In 1918, government spending on World War I helped make up for some of the lost private demand, Frydman said. No one is advocating another world war. But Fed Chairman Jerome Powell said the federal government might have to spend more than the trillions it's already shelled out to keep businesses and families afloat.

"Additional fiscal support could be costly but worth it, if it helps avoid long-term damage and leaves us with a stronger recovery," Powell said during an online forum sponsored by the Peterson Institute for International Economics.

Other government policies — including protectionism — could hamper the recovery. President Trump has long advocated higher trade barriers. He's getting less resistance, thanks to the pandemic.

"These stupid supply chains that are all over the world — we have a supply chain where they're made in all different parts of the world and one little piece of the world goes bad and the whole thing is messed up," Trump said during an interview with Fox Business this past week. "I said we shouldn't have supply chains. We should have them all in the United States."

Here the Great Depression does offer a useful lesson. In the 1930s, the U.S. and other countries turned their backs on trade, adopting steep tariffs in an effort to prop up their Depression-scarred economies. It backfired.

"And that, economists have come to believe, contributed to how long the Great Depression actually lasted," said Chad Bown of the Peterson Institute for International Economics. "It made it very, very difficult for countries to grow their economies again and use trade to help them get there."

Bown acknowledges that protectionism is a natural reflex at a time like this, but he warns it's counterproductive. The coronavirus does not have to touch off another Great Depression, but with misguided policy, it could.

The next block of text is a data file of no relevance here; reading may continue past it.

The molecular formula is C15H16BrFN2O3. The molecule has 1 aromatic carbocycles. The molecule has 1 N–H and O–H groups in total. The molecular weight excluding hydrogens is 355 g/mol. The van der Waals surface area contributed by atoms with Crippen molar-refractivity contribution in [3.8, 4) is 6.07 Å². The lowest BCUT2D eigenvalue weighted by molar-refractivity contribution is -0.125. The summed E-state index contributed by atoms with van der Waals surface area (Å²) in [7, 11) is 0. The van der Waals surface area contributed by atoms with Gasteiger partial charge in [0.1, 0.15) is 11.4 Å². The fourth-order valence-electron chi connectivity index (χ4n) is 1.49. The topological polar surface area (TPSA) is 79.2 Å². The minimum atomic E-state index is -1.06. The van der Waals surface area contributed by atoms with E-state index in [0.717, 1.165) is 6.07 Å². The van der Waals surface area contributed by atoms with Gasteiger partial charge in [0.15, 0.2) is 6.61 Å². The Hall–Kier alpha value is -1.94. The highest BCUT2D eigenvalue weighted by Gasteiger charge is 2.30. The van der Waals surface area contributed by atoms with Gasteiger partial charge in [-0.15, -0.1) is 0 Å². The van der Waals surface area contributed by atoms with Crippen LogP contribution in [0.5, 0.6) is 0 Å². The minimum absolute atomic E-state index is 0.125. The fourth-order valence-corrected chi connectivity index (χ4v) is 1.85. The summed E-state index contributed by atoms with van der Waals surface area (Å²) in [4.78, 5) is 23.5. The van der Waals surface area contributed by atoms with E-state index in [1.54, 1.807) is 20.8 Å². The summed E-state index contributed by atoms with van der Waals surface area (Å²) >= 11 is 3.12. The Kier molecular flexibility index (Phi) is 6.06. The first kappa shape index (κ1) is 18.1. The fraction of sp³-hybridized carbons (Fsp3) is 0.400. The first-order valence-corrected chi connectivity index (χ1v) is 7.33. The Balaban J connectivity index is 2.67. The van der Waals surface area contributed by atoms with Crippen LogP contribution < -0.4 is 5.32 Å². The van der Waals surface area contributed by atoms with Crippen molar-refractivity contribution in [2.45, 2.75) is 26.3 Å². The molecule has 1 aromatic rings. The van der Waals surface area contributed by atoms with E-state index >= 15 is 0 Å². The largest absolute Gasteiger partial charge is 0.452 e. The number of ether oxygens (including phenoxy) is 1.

Kevin Harvick wins as NASCAR returns without fans

James Doubek, NPR

Kevin Harvick took his second career win at Darlington Raceway on Sunday, in the first NASCAR race to take place since early March — and now, without fans.

After pulling himself out of the car, Harvick admitted to thinking racing wouldn't be too different without cheering crowds in the stands.

But "it's dead silent out here," he said. "We miss the fans."

Drone cameras captured the South Carolina racetrack's 47,000 empty seats. Only essential staff — mainly from teams and broadcasters — were allowed inside Darlington's gates, reportedly numbering about 900 people.

NASCAR says it worked with the Centers for Disease Control and Prevention on putting in place new guidelines for those present at the track, including: limiting the number of staff for each of the 40 teams to 16 people; requiring everyone to have their temperatures checked as they enter the track; and mandating masks and social distancing.

NASCAR is unique among major sports as its competitors are already physically separated by their cars.

"Our competitors have a lot of PPE [personal protective equipment] to begin with," NASCAR Vice President of Racing Operations John Bobo told NASCAR.com. "They're wearing firesuits, they're wearing fireproof everything when they're over the wall. ... [On the infield] we have this ability to space out our operations dramatically."

After 10 weeks on hiatus due to the coronavirus and eight missed races, NASCAR is pushing forward — and pushing teams — with a busy new schedule. Seven races are taking place over the next 11 days, four of them Cup series races. Through the end of May, races will be held either at Darlington, Charlotte, or in Bristol, Tenn.